The relationship between yin and yang is often described in terms of sunlight playing over a mountain and in the valley. Yin (literally the 'shady place' or 'north slope') is the dark area occluded by the mountain's bulk, while yang (literally the 'sunny place' or 'south slope') is the brightly lit portion. As the sun moves across the sky, yin and yang gradually trade places with each other, revealing what was obscured and obscuring what was revealed.
Yin is usually characterized as slow, soft, insubstantial, diffuse, cold, wet, and tranquil. They are generally associated with Femininity, birth and generation, and with the Night.
Yang, by contrast, is characterized as fast, hard, solid, dry, focused, hot, and aggressive. They are associated with Masculinity and with the Daytime.[4]

I Ching

In the I Ching, yin yang are represented by broken and solid lines: yang is solid () and yin is broken (). These are then combined into trigrams, which are more yang or more yin depending on the number of broken and solid lines (e.g., is heavily yang, while is heavily yin), and trigrams are combined into hexagrams (e.g. and ). The relative positions and numbers of yin and yang lines within the trigrams determines the meaning of that trigram, and in hexagrams the upper trigram is considered yang with respect to the lower trigram, allowing complex depictions of interrelations.


Classic taoist Taijitu
The principle of yin and yang is represented in Taoism by the Taijitu (literally "diagram of the supreme ultimate") diagram. The term is commonly used to mean the simple 'divided circle' form, but may refer to any of several schematic diagrams representing these principles. Similar symbols have also appeared in other cultures, such as in Celtic art and Roman shield markings.[5][6][7]


Taijiquan, a form of martial art, is often described as the principles of yin and yang applied to the human body. Wu Jianquan, a famous Chinese martial arts teacher, described Taijiquan as follows:
Various people have offered different explanations for the name Taijiquan. Some have said: – 'In terms of self-cultivation, one must train from a state of movement towards a state of stillness. Taiji comes about through the balance of yin and yang. In terms of the art of attack and defense then, in the context of the changes of full and empty, one is constantly internally latent, not outwardly expressive, as if the yin and yang of Taiji have not yet divided apart.' Others say: 'Every movement of Taijiquan is based on circles, just like the shape of a Taijitu. Therefore, it is called Taijiquan.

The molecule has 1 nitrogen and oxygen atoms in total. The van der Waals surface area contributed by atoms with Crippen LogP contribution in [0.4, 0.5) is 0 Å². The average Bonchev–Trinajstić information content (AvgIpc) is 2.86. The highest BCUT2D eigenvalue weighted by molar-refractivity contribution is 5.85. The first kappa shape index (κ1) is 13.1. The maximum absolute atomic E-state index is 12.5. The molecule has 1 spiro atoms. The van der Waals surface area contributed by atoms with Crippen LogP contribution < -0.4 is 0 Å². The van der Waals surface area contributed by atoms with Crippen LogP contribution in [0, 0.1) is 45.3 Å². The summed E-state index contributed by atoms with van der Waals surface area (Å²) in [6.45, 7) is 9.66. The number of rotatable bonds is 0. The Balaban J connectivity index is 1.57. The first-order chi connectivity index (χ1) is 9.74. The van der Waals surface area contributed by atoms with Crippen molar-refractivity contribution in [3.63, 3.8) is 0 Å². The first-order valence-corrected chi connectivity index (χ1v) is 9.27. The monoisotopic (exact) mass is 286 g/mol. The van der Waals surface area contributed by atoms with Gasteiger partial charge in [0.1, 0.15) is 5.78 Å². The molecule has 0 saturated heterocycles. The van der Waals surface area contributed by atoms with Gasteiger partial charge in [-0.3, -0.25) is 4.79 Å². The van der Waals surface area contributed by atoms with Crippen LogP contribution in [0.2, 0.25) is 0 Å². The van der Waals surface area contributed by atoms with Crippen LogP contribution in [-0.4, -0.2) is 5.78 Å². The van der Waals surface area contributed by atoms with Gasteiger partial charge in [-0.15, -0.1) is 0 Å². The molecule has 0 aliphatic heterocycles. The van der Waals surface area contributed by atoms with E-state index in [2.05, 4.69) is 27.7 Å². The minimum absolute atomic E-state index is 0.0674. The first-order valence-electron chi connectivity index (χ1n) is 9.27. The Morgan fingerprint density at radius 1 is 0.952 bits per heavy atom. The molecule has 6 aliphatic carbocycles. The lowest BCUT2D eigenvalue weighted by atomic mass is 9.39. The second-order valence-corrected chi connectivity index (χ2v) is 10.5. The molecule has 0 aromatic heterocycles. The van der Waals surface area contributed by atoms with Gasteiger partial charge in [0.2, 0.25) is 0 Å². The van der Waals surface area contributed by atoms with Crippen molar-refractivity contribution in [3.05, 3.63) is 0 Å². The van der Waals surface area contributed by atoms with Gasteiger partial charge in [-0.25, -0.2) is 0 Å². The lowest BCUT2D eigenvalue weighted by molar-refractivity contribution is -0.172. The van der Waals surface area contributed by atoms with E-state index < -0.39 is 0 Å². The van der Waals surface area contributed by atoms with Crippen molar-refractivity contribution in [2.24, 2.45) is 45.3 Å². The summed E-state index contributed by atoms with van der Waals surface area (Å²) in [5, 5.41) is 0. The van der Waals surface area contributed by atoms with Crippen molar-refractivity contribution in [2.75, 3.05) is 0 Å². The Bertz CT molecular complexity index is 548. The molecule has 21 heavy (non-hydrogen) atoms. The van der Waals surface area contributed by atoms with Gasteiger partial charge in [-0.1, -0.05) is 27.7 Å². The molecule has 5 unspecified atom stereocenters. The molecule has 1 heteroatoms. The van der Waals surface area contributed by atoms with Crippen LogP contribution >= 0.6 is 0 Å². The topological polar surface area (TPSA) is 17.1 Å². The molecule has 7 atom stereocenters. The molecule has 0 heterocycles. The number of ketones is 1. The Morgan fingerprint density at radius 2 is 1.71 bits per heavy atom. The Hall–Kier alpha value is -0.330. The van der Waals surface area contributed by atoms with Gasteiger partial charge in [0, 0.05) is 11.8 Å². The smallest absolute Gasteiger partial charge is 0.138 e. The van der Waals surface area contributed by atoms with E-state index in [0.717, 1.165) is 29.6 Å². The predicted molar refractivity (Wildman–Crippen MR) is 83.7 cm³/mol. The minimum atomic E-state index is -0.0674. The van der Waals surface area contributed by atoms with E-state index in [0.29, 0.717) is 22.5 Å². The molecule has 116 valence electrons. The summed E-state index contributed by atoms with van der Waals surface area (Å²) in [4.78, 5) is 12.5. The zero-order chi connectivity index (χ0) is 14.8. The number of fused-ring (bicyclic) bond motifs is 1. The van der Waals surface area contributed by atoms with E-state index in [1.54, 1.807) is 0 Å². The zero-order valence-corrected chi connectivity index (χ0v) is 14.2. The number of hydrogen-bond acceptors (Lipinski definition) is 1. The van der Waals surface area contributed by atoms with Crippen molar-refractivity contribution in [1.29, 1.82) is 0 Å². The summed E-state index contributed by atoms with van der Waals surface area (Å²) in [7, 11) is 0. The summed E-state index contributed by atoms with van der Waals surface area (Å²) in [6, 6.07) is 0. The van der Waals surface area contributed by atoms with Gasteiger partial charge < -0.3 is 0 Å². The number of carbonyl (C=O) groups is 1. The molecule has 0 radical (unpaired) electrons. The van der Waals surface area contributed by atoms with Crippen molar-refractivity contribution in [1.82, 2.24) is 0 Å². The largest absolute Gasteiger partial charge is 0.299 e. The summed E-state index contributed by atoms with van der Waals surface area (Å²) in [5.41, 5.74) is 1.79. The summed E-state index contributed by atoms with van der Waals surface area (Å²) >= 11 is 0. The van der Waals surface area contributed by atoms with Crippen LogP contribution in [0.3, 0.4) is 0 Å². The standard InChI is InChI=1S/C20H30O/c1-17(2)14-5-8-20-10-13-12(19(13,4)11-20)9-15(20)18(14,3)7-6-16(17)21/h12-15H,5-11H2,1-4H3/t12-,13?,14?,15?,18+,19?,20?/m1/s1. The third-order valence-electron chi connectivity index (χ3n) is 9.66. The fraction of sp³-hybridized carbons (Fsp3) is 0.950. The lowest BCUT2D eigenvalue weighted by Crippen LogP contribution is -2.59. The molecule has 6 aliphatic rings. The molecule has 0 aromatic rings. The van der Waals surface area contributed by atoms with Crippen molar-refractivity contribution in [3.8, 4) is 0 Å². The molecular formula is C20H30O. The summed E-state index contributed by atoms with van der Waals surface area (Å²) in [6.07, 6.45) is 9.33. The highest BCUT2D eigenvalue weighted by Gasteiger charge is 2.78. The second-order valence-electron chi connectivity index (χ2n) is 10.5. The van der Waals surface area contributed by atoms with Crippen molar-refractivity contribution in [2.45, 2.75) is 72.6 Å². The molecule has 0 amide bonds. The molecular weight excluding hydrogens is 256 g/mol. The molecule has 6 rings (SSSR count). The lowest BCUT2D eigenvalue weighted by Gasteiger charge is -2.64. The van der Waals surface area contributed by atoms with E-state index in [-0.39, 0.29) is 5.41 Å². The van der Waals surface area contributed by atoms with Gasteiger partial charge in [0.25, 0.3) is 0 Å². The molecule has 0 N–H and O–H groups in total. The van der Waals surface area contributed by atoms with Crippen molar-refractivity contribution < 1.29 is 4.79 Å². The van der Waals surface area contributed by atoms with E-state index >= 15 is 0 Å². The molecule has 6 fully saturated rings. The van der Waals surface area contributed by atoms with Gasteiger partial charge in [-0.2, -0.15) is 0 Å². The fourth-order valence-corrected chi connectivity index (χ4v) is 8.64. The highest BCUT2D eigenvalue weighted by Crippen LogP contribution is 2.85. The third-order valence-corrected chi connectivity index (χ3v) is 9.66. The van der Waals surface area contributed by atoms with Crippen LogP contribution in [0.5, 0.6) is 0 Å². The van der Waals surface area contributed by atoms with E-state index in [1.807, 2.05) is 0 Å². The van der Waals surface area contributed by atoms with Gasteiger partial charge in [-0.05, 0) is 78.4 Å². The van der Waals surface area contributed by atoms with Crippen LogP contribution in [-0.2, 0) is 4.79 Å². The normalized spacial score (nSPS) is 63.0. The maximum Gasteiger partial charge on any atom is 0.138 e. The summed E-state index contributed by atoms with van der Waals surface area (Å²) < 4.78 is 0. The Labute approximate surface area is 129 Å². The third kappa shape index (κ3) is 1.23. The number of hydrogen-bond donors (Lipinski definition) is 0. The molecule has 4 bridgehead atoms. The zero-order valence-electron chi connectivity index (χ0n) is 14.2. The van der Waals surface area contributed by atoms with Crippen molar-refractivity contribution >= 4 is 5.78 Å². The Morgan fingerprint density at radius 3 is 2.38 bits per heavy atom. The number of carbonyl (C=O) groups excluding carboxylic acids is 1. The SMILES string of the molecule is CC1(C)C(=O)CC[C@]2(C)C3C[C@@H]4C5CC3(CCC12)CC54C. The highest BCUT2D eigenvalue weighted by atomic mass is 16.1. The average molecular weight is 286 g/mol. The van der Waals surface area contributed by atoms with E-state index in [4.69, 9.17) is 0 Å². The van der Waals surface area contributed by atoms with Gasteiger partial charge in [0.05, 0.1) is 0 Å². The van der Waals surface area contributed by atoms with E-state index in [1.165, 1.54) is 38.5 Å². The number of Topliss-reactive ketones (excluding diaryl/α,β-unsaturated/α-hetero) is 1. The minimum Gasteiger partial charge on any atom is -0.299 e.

Wu Jianquan, The International Magazine of T’ai Chi Ch’uan[8]

Religious and Philosophical

The yin-yang symbol and concept of the Zhou period reach into family and gender relations. Yin is female and yang is male. They fit together as two parts of a whole.
From a philosophical standpoint practitioners of Zen Yoga see yin-yang as a flow.
The Yin/Yang symbol is one of the oldest and best-known life symbols in the world, but few understand its full meaning. It represents one of the most fundamental and profound theories of ancient Taoist philosophy. At its heart are the two poles of existence, which are opposite but complementary. The light, white Yang moving up blends into the dark, black Yin moving down. Yin and Yang are dependent opposing forces that flow in a natural cycle, always seeking balance. Though they are opposing, they are not in opposition to one another. As part of the Tao, they are merely two aspects of a single reality. Each contains the seed of the other, which is why we see a black spot of Yin in the white Yang and vice versa. They do not merely replace each other but actually become each other through the constant flow of the universe. [9]